Charlotte Moroz on Puppetry, Mythology, and Learning to Celebrate Yourself

Charlotte Moroz is a true original. After volunteering with the Peace Corps, training with the acclaimed sketch comedy group the Upright Citizens Brigade (whose alumni include such comedians as Amy Poehler and Adam McKay) and attending a full time conservatory to study musical theater, clowning, and puppetry, she happened across a Navajo creation story in a library and was inspired into her latest project: Begochiddy. Begochiddy, a one-woman puppet musical, is a whimsical coming of age tale that weaves Native American mythology with modern day culture and charming songs to share a message of creativity and self-acceptance. Having recently completed a run of the show in New York, Moroz is now preparing for Begochiddy’s next adventure, including a potential tour, and the release of the show soundtrack this fall. To learn more about this unique musical, and about the new popularity puppets have been receiving on New York stages lately, we asked her a few questions about her background, her process, and the transformative power of theater.


STAGECLOUD: What is your theater background? How has your previous work led you to this particular piece?

CHARLOTTE MOROZ: I was lucky to have parents who siphoned my creative outbursts into kids’ improv comedy classes and not an ADHD diagnosis, and I've been in comedy improv groups and classes ever since – most recently, training and performing at Upright Citizens Brigade in New York City. I then had the opportunity to train at a full-time conservatory known as The Studio/New York with instructors from NYU and Yale, where I delved into clowning, devised theater, musical theater and puppeteering. Before coming to NYC, I spent two years in Mozambique as a community volunteer in the Peace Corps, working with youth groups to create dialogue and social change via theater, with Theater of the Oppressed as our guiding practice. With this youth group, I had the chance to learn from, teach and play with some of the best comedic actors and clowns I’ve ever encountered. This one-woman musical brings together these experiences and loves: spontaneous creation and how theater transforms.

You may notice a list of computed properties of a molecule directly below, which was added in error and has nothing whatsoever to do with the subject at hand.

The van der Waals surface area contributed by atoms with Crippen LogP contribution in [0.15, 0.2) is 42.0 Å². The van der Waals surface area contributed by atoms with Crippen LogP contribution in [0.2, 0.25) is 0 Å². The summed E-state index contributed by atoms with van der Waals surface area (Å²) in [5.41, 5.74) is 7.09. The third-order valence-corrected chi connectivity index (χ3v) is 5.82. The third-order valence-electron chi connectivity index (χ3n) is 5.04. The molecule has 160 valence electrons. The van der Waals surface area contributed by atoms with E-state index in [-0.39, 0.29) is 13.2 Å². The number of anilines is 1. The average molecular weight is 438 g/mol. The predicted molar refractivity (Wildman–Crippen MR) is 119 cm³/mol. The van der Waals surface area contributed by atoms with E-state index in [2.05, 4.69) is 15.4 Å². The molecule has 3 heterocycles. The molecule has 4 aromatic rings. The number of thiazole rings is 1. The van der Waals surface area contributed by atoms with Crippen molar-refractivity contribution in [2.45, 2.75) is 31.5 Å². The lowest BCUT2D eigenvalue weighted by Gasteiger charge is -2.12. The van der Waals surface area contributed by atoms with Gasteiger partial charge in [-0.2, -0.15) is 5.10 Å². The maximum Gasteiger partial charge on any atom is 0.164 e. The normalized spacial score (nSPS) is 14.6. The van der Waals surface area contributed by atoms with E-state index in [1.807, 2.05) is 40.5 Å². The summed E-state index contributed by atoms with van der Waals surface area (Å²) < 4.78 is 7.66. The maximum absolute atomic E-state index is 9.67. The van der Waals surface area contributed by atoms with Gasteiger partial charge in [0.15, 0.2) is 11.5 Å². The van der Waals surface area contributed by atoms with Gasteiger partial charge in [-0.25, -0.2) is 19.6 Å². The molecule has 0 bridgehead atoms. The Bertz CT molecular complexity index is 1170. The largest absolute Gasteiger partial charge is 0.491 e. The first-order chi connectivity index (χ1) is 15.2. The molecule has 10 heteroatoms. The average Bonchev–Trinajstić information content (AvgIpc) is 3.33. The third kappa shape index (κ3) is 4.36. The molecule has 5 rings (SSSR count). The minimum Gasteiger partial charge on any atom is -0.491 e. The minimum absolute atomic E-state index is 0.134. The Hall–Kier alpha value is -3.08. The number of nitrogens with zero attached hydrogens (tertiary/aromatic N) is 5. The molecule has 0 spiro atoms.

S: Tell us about the genesis of this play. How did a Navajo creation story give rise to a puppet musical?

CM: I found this story by chance, flipping through a book in the public library, and I was moved by the main character, Begochiddy, a child who creates without question or doubt. Building mountains and carving rivers without whining about whether it's good enough or in the right spot? This child had some things to teach me. Enthralled with the story, music started a flowin' out of me. The puppets seemed like the next right step . I wanted to make with my hands and the puppets helped me to touch, feel and talk to the characters more tangibly. And the story has such beautiful and rich characters-- it occurred to me once the puppets were in play that I couldn't imagine any other way to give justice to such a fantastic, epic tale.

S: What are the core themes of this play? What is the ideal impact you would hope this play could have on its audiences?